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I've been really fortunate at work to come across a heap of local material, one of the most exciting is a small seam of volcanic ash from Lake TaupeTaupe here in New Zealand, that erupted about 18,000 years ago.  I've used a small amount in a few small batches which has been really good but wanted to ask if it's likely to work as a glaze if I just sprinkle the ash direct onto the wet clay?

Today I made a couple of rough textured chawan bowls and I thought they might be worth trying for a single firing with the ash just thrown onto the wet clay.  Or am I better to biscuit them, add a glaze and throw some ash onto the wet glaze?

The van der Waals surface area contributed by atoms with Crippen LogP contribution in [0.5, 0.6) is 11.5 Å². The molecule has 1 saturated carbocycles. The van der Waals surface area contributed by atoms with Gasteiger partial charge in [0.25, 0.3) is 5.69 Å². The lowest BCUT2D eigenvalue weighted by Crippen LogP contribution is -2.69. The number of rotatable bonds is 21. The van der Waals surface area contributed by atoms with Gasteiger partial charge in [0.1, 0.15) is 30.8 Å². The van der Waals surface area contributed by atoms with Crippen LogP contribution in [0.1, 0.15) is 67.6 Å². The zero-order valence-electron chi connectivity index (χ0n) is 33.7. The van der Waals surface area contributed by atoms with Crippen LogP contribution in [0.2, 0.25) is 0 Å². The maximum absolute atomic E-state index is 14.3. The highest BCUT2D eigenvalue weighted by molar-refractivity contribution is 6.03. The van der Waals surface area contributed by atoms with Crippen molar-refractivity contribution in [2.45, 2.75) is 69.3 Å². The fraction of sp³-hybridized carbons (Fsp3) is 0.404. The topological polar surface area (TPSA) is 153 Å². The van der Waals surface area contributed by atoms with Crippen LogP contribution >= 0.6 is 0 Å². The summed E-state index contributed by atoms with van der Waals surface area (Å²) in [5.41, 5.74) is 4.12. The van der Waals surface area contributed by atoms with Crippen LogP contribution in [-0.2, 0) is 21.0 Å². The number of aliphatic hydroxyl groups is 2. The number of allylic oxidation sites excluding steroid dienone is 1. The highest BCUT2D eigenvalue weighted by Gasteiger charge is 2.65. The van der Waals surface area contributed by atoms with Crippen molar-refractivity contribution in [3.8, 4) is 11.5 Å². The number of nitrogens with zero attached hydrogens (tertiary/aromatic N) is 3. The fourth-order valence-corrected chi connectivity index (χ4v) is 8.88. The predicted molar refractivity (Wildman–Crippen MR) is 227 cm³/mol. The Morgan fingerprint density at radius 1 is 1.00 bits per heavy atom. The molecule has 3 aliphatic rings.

Any tips from frequent ash users?

Novice here, so please excuse any ludicrously silly questions above :)

Cheers ,

Liam

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You might already be aware but fwiw volcanic ash is a naturally fritted feldspar. It can be substiuted directly for feldspar but requires silica.

In a glaze it brings a bit of iron so makes a nice celadon(in reduction) and can work in a base for a lifetimes worth of glazes.

Edited by C.Banks

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Thanks guys, I found some nice looking feldspar recipes today and will try some substitutes tonight, hopefully fire them this weekend. 

I'll check out BjarnI thanks Tyler

 

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